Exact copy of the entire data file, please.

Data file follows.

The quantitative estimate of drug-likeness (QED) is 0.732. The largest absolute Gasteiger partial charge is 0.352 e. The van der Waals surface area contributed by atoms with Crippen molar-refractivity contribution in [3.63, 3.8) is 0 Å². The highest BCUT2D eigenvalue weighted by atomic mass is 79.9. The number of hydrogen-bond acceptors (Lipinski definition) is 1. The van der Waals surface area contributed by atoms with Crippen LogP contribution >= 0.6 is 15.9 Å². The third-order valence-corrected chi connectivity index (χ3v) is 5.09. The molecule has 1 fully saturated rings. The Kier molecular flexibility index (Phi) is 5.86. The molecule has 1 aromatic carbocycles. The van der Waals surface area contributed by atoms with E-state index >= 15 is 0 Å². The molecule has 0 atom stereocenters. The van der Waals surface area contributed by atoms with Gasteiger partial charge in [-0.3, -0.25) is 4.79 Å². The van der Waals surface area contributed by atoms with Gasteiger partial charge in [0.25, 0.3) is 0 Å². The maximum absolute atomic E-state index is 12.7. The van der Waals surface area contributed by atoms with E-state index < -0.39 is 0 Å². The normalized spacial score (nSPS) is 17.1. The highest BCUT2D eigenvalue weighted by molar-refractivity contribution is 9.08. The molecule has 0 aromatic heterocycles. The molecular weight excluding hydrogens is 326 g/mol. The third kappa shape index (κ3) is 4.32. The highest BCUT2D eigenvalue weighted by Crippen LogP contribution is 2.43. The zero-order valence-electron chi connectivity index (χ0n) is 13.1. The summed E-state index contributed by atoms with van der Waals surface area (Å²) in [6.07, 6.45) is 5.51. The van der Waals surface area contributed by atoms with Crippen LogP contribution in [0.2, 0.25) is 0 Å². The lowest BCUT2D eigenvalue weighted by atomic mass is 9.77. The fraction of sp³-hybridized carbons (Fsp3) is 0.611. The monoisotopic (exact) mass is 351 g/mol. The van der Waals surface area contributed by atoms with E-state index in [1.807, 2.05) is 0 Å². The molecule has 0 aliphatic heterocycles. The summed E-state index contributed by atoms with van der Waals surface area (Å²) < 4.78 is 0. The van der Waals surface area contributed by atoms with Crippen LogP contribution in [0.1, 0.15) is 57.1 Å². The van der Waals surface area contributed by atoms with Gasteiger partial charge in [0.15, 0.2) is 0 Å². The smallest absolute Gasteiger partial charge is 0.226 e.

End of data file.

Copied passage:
The quantitative estimate of drug-likeness (QED) is 0.732. The largest absolute Gasteiger partial charge is 0.352 e. The van der Waals surface area contributed by atoms with Crippen molar-refractivity contribution in [3.63, 3.8) is 0 Å². The highest BCUT2D eigenvalue weighted by atomic mass is 79.9. The number of hydrogen-bond acceptors (Lipinski definition) is 1. The van der Waals surface area contributed by atoms with Crippen LogP contribution >= 0.6 is 15.9 Å². The third-order valence-corrected chi connectivity index (χ3v) is 5.09. The molecule has 1 fully saturated rings. The Kier molecular flexibility index (Phi) is 5.86. The molecule has 1 aromatic carbocycles. The van der Waals surface area contributed by atoms with E-state index >= 15 is 0 Å². The molecule has 0 atom stereocenters. The van der Waals surface area contributed by atoms with Gasteiger partial charge in [-0.3, -0.25) is 4.79 Å². The van der Waals surface area contributed by atoms with Gasteiger partial charge in [0.25, 0.3) is 0 Å². The maximum absolute atomic E-state index is 12.7. The van der Waals surface area contributed by atoms with E-state index < -0.39 is 0 Å². The normalized spacial score (nSPS) is 17.1. The highest BCUT2D eigenvalue weighted by molar-refractivity contribution is 9.08. The molecule has 0 aromatic heterocycles. The molecular weight excluding hydrogens is 326 g/mol. The third kappa shape index (κ3) is 4.32. The highest BCUT2D eigenvalue weighted by Crippen LogP contribution is 2.43. The zero-order valence-electron chi connectivity index (χ0n) is 13.1. The summed E-state index contributed by atoms with van der Waals surface area (Å²) in [6.07, 6.45) is 5.51. The van der Waals surface area contributed by atoms with Crippen LogP contribution in [0.2, 0.25) is 0 Å². The lowest BCUT2D eigenvalue weighted by atomic mass is 9.77. The fraction of sp³-hybridized carbons (Fsp3) is 0.611. The monoisotopic (exact) mass is 351 g/mol. The van der Waals surface area contributed by atoms with E-state index in [1.807, 2.05) is 0 Å². The molecule has 0 aliphatic heterocycles. The summed E-state index contributed by atoms with van der Waals surface area (Å²) < 4.78 is 0. The van der Waals surface area contributed by atoms with Crippen LogP contribution in [0.1, 0.15) is 57.1 Å². The van der Waals surface area contributed by atoms with Gasteiger partial charge in [0.15, 0.2) is 0 Å². The smallest absolute Gasteiger partial charge is 0.226 e.